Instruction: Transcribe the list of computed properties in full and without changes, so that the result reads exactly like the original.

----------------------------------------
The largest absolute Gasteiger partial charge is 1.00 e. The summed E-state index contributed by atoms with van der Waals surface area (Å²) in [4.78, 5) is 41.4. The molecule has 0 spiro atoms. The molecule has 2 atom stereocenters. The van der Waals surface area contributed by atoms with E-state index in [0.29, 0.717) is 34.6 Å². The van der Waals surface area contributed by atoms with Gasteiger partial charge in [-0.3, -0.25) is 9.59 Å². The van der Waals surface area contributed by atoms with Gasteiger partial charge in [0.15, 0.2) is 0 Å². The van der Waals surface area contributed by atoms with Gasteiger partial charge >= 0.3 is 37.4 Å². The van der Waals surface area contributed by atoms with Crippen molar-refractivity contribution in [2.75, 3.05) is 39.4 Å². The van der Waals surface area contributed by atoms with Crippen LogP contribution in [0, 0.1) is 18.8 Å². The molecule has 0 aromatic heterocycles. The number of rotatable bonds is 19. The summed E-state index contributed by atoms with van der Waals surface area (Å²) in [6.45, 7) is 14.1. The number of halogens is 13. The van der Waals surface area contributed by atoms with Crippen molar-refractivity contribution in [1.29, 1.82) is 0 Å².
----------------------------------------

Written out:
The largest absolute Gasteiger partial charge is 1.00 e. The summed E-state index contributed by atoms with van der Waals surface area (Å²) in [4.78, 5) is 41.4. The molecule has 0 spiro atoms. The molecule has 2 atom stereocenters. The van der Waals surface area contributed by atoms with E-state index in [0.29, 0.717) is 34.6 Å². The van der Waals surface area contributed by atoms with Gasteiger partial charge in [-0.3, -0.25) is 9.59 Å². The van der Waals surface area contributed by atoms with Gasteiger partial charge in [0.15, 0.2) is 0 Å². The van der Waals surface area contributed by atoms with Gasteiger partial charge >= 0.3 is 37.4 Å². The van der Waals surface area contributed by atoms with Crippen molar-refractivity contribution in [2.75, 3.05) is 39.4 Å². The van der Waals surface area contributed by atoms with Crippen LogP contribution in [0, 0.1) is 18.8 Å². The molecule has 0 aromatic heterocycles. The number of rotatable bonds is 19. The summed E-state index contributed by atoms with van der Waals surface area (Å²) in [6.45, 7) is 14.1. The number of halogens is 13. The van der Waals surface area contributed by atoms with Crippen molar-refractivity contribution in [1.29, 1.82) is 0 Å².